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Discussion Starter · #1 ·
as we get closer to our fist cnc (turnkey) purchase, I have been considering the needs for clamping the work down. we will be small run production and one offs. vacuum seems overkill, but definitely see time advantages.

what do most of you use? any clever tips? thanks in advance.
 

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Oliver (Prof. Henry)
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Here's my solution for clamping standard sized blanks for easily making multiple copies of a project. It uses positioning brackets and cam clamps that attach to the spoil board. Still waiting on delivery of some baltic birch ply for the clamps so all I have is this V Carve layout representation at the moment.
 

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First I took the factory MDF bed and routed out some dado slots and added T-track from Rockler


Then I got some T-slot from 80/20 and replaced the MDF bed



You can buy aluminum clamps from Rockler or cut your own from hardwood scraps. This works best if you have other than "standard" needs.

Just drill a hole and slip a carriage bolt in the track, put the clamp on the bolt, and tighten it with a threaded knob or a plain old nut.
 
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Tim Clement, a local custom chairmaker, uses vacuum clamping on his large CNC setup. He's routed a grid of channels into his spoilboard, lays out an appropriate 'circle' of round profiled 'O' ring cord material*...closed loop obviously...then lays his material to be carved on top. Turns on the vacuum and away he goes.

*https://www.jameswalker.biz/en/products/279-o-ring-cord

Like this...
 

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If you are doing a production run of identical parts then reference ledges plus cams or wedges like Gaffboat shows above will probably be your best bet. You don't need t-track or threaded inserts or vacuum, but can simply screw down the ledges and cam or wedge backer block. If you have room on your bed for more than one unique part you can jig them all up, and use different coordinate systems with each to not even have to set your X/Y/Z origins between cut sessions or days.

You can make ledges that have a slightly sloped overhang to also hold down the parts while they are being cut.

4D
 

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Here's my solution for clamping standard sized blanks for easily making multiple copies of a project. It uses positioning brackets and cam clamps that attach to the spoil board. Still waiting on delivery of some baltic birch ply for the clamps so all I have is this V Carve layout representation at the moment.
Dang Oliver, those positioning brackets look almost identical to what I am using...and they work well.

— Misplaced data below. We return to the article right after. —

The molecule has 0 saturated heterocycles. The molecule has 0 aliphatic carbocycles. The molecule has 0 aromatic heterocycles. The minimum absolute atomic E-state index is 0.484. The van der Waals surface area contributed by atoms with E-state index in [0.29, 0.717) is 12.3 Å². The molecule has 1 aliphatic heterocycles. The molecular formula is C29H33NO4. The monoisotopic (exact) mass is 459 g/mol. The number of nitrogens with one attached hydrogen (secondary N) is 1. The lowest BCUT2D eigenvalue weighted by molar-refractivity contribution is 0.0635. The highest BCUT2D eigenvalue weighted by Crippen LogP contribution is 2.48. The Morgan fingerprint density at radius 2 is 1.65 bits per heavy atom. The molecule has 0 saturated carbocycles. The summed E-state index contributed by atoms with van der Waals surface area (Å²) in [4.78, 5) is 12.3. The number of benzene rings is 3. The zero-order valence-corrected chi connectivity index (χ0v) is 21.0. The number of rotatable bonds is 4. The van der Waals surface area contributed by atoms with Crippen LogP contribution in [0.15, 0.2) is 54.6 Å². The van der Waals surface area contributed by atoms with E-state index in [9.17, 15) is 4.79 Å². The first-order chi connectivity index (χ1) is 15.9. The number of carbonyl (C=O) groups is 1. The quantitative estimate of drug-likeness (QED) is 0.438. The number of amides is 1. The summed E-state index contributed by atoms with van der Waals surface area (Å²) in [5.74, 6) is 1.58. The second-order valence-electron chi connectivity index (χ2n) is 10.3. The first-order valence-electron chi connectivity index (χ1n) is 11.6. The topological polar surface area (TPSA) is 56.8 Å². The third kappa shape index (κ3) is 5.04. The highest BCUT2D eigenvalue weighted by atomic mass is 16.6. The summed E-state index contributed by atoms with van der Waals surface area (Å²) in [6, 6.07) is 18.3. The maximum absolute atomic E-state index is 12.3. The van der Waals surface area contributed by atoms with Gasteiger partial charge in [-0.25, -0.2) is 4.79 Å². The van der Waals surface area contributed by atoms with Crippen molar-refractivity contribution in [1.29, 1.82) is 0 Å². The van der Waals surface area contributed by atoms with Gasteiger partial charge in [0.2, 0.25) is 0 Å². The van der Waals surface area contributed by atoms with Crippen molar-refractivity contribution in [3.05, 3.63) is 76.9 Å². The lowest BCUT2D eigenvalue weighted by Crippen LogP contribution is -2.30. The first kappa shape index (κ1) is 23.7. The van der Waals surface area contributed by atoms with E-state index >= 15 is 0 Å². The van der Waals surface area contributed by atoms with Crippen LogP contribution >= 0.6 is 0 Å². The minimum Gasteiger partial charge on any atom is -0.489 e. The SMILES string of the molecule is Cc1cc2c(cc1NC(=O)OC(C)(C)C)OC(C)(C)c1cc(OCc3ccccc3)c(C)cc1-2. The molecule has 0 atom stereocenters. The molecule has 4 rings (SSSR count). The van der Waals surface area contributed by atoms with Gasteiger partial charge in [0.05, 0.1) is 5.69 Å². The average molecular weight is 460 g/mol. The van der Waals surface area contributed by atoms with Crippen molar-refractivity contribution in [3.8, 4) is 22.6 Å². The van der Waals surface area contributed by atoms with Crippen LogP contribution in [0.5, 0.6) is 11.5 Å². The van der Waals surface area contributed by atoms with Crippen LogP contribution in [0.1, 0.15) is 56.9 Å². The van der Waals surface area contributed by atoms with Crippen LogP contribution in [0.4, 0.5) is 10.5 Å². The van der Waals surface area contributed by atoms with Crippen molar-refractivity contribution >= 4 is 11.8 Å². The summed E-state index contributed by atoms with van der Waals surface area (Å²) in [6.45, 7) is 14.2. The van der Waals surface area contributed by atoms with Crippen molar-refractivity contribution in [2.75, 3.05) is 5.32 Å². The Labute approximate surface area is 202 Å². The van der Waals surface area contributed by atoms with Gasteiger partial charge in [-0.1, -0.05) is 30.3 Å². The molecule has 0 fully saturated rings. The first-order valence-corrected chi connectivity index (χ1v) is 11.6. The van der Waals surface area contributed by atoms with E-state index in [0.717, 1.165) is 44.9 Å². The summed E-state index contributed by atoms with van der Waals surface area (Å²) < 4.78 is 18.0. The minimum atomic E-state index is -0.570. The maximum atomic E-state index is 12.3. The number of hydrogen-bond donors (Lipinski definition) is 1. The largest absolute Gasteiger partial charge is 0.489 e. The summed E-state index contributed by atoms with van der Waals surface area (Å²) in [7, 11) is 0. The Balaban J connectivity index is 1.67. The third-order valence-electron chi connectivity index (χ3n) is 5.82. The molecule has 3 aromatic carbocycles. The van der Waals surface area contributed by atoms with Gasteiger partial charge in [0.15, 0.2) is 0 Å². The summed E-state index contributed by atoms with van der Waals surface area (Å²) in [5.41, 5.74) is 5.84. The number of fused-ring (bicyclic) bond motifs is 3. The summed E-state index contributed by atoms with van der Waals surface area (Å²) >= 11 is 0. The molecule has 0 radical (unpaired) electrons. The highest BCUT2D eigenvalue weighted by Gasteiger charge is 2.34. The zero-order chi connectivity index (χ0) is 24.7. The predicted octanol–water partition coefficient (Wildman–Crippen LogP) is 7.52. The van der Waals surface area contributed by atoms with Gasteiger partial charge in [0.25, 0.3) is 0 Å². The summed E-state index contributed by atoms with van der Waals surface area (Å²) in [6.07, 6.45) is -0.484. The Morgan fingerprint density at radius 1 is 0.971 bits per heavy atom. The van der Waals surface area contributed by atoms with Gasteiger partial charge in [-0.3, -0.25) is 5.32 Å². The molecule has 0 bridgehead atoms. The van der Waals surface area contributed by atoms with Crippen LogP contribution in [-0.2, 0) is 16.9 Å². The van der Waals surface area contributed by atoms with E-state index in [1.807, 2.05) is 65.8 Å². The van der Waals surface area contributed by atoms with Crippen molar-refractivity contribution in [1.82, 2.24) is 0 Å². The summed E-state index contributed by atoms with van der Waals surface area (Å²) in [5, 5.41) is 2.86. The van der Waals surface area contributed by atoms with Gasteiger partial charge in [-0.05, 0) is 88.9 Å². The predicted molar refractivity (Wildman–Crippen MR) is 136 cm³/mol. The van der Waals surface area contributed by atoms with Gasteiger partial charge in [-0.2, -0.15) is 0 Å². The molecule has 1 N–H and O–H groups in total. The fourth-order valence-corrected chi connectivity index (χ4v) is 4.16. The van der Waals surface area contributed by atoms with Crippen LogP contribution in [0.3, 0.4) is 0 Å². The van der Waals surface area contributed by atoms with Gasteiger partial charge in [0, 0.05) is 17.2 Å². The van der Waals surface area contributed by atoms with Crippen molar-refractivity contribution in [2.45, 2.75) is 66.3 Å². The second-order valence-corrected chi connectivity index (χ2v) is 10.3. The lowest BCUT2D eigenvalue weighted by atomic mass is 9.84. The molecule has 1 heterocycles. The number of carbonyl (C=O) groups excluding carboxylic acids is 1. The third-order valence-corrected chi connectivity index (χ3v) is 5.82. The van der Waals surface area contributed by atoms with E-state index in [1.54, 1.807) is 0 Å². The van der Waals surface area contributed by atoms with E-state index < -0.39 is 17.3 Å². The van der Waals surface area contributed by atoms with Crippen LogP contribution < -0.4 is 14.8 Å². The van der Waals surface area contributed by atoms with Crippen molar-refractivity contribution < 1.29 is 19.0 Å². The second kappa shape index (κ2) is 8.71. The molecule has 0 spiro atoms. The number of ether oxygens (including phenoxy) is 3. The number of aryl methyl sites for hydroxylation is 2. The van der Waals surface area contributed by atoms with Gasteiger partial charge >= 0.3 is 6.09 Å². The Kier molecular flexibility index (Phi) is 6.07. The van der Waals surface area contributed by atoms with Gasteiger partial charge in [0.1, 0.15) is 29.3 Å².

Saying that, I used a 60 deg v groove bit and created a file for the CNC to cut a very shallow groove 2 inches in from the outside of the spoil board and at 90 degs also - 18 inches both ways. Then I attached the brackets accordingly.
 

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Mike
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Just remember that if you are using upcut spiral bit they are made for lifting chips from your cuts and they don't know the difference between a chip and your material.

As 4D said "You can make ledges that have a slightly sloped overhang to also hold down the parts while they are being cut." You can also do this to cam clamps.

Vacuum tables are great for face carving but not so good for cutouts unless the vac clamp is designed for the project so that the bit will not be cutting through the seals. Used correctly they can save a lot of time.
 
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Discussion Starter · #8 ·
psuedo - home

my previous career dealt a lot with mechanical positioning, and we always had an X - Y home at the upper left corner. in your posts I have been noticing that maybe a "job" home position may be assigned, e.g. where the work is clamped. maybe called a job offset in relation to the x-y position of the clamped work piece?

is this typically a corner of the work piece? center?

and then obviously the tool paths need to miss all of the clamps to get there? do you retract full y or just enough to clear?

sorry I have lots of questions...
 

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honesttjohn,

Would you mind telling me what brand and size your C N C is? We have a small unit now and thinking of upgrading to a larger machine. Any help or thoughts along this line would be appreciate.

Thanks,

Tagwatts1
 

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The Nebula bed area is 37" x 50", with 5" of Z travel although only roughly 3" is available above the MDF bed.

We also have a Nebula in our college furniture design shop. It sits next to our Meteor from the same company. The longer gantry has more flex when challenging the router/spindle with deep profile cuts in hardwoods. There is vibration that happens. More when the router is in the middle of the gantry, and when making cuts that move in the Y direction. Fine for most work, but I've pretty much stopped using it for such cuts that could be done on our Meteor instead.

4D
 

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honesttjohn,

Would you mind telling me what brand and size your C N C is? We have a small unit now and thinking of upgrading to a larger machine. Any help or thoughts along this line would be appreciate.

Thanks,

Tagwatts1
Frank,

Probotix Nebula. I put a couple cross members in to help stabilize the bed. With that being said - I could have gotten away with the Meteor for what I've done ......so far. That will probably be my second machine unless I do something really stupid and decide to get serious about all this.
 
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